Category Archives: Podcast

F1Weekly podcast # 722

NASIR BRINGS BACK MORE INTERVIEWS FROM THE INDYCAR SERIES OPENER IN ST. PETERBURG FLORIDA AND THE 12 HOURS OF SEBRING. ON THIS EPISODE WE FEATURE AN INTERVEW WITH INDYCAR OWNER DALE COYNE AND…HERE ARE SOME WORDS FROM PADDY LOWE ON THE F1 SEASON OPENER DOWN UNDER.

Paddy Lowe:
It is an exciting time of year for everyone in Formula One including the huge number of fans around the world, as we head to Australia for the first race of the season. This year is particularly exciting as the regulations have changed substantially concerning the bodywork of the cars and the dimensions of the tyres, so we expect to see quicker cars and far more challenging racing for the drivers.

Coming back to the paddock has that feeling of being “back to school” after our winter away: everybody energised for the new season ahead, meeting friends again and welcoming new faces. I always feel that the first qualifying session of the year is the most intense and interesting hour in the entire Formula One calendar, as that is the point when all the smoke and mirrors of winter testing must stop and the real pace is finally put on the table. It is only then that we will see how the cars and drivers perform and get our first true indication of the season which will unfold.

The race itself is always eventful with more than the usual degree of incident and car failure as the cars and drivers engage in their first competition of the year. And the spectators bring extra enthusiasm to Albert Park, many of them having come from all over the world to see this first race of the F1 season. From a technical point of view, the tyres for this year’s race are not only wider but also softer – having the ultrasoft in play at Melbourne for the first time – so we will without doubt see some record breaking lap times this weekend and perhaps more evidence of driver fatigue in the race than we have seen in recent years.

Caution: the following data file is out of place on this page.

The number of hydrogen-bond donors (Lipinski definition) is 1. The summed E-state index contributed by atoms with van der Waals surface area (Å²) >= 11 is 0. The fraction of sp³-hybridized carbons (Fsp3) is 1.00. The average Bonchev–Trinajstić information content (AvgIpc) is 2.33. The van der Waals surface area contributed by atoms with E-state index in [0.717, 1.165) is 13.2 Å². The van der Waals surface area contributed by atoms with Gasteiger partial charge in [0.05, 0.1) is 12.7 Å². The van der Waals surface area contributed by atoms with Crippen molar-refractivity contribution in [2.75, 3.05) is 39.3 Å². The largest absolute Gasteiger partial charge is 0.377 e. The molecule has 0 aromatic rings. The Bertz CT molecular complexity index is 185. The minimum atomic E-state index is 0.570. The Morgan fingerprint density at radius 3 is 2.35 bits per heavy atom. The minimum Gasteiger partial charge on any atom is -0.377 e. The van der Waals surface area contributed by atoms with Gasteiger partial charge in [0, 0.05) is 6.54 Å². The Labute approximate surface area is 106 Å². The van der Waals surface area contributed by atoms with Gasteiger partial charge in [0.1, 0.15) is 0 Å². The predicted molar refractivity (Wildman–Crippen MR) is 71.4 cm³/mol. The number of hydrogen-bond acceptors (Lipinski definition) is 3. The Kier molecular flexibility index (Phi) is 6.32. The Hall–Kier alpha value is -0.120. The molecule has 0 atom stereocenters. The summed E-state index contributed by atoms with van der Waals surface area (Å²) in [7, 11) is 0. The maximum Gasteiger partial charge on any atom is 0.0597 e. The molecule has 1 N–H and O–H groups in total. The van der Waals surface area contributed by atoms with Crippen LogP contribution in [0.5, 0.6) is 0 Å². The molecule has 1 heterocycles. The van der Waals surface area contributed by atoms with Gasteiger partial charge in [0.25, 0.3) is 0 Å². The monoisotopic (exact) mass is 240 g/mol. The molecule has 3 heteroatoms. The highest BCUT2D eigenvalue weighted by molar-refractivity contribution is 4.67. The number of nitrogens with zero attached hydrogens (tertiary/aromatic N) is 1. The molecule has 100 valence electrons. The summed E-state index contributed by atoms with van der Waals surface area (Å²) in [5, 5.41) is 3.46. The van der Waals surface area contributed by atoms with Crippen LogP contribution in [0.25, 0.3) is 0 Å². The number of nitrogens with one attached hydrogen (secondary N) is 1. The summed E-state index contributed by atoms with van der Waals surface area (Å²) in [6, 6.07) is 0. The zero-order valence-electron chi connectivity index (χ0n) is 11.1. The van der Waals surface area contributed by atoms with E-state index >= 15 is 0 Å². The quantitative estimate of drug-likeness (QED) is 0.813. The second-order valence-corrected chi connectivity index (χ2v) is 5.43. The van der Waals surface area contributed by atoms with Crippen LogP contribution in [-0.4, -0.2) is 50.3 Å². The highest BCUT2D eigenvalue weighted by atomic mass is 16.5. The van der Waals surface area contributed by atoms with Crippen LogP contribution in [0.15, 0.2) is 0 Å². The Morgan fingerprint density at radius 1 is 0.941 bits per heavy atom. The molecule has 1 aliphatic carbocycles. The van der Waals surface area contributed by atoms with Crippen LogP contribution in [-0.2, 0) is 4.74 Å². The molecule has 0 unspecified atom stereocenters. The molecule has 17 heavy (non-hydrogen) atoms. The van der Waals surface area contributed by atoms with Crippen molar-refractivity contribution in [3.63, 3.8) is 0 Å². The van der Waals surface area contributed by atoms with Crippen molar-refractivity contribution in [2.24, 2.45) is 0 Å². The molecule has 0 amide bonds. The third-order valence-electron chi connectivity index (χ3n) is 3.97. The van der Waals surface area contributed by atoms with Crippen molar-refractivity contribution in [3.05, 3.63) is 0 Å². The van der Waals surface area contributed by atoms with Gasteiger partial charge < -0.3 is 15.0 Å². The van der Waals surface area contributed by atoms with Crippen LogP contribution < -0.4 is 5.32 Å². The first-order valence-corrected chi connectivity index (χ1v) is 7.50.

For me personally, I’m very happy to be back at Williams, the team where I started my Formula One career. We have a very talented group of people here and two great drivers with whom I haven’t worked before, so I’m looking forward to stepping into the paddock with them in Melbourne to start the 2017 season.

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F1Weekly podcast # 721

JOHN SURTEES PASSED AWAY MARCH 10, 2017

NASIR HAMEED ACCEPTED AN INVITATION TO HAVE A CONVERSATION AND A CUP OF TEA WITH JOHN SURTEES IN THE SPRING OF 2016. ORIGINALLY PUBLISHED ON PODCAST # 706 PART 1 AND PODCAST # 707 PART 2. F1W IS BRINGING BACK THE INTERVIEW IN IT’S ENTIRETY WITH PODCAST # 721

John Surtees, CBE (born 11 February 1934) is a British former Grand Prix motorcycle road racer and Formula One driver. He is a four-time 500cc motorcycle World Champion – winning that title in 1956, 1958, 1959 and 1960 – the Formula One World Champion in 1964, and remains the only person to have won World Championships on both two and four wheels. He founded the Surtees Racing Organisation team that competed as a constructor in Formula One, Formula 2 and Formula 5000 from 1970 to 1978. He is also the ambassador of the Racing Steps Foundation.

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F1Weekly podcast # 720

NASIR IS JUST AS DISAPPOINTED AS THE HOST ON THE FACT THAT ANOTHER FORMULA 1 SEASON WILL LEAVE FERNANDO WITHOUT A WIN OR EVEN A PODIUM. THE SHARK FINS HAVE TO GO! AND WILL BOTAS BEAT LCH.

HERE ARE SOME WORDS FROM DANIEL RICCIARDO ON BARCELONA TEST 2…

Formula One’s second and final test of pre-season got underway in Barcelona, with Daniel Ricciardo returning to the cockpit of the RB13. And it was a productive day for the team, with the Australian putting 89 laps on the board and recording the day’s second quickest time. Daniel’s lap of 1:19.900 was set just before the lunch break on ultrasoft tyres as the team spent the morning focusing on shorter runs before longer stints in the afternoon.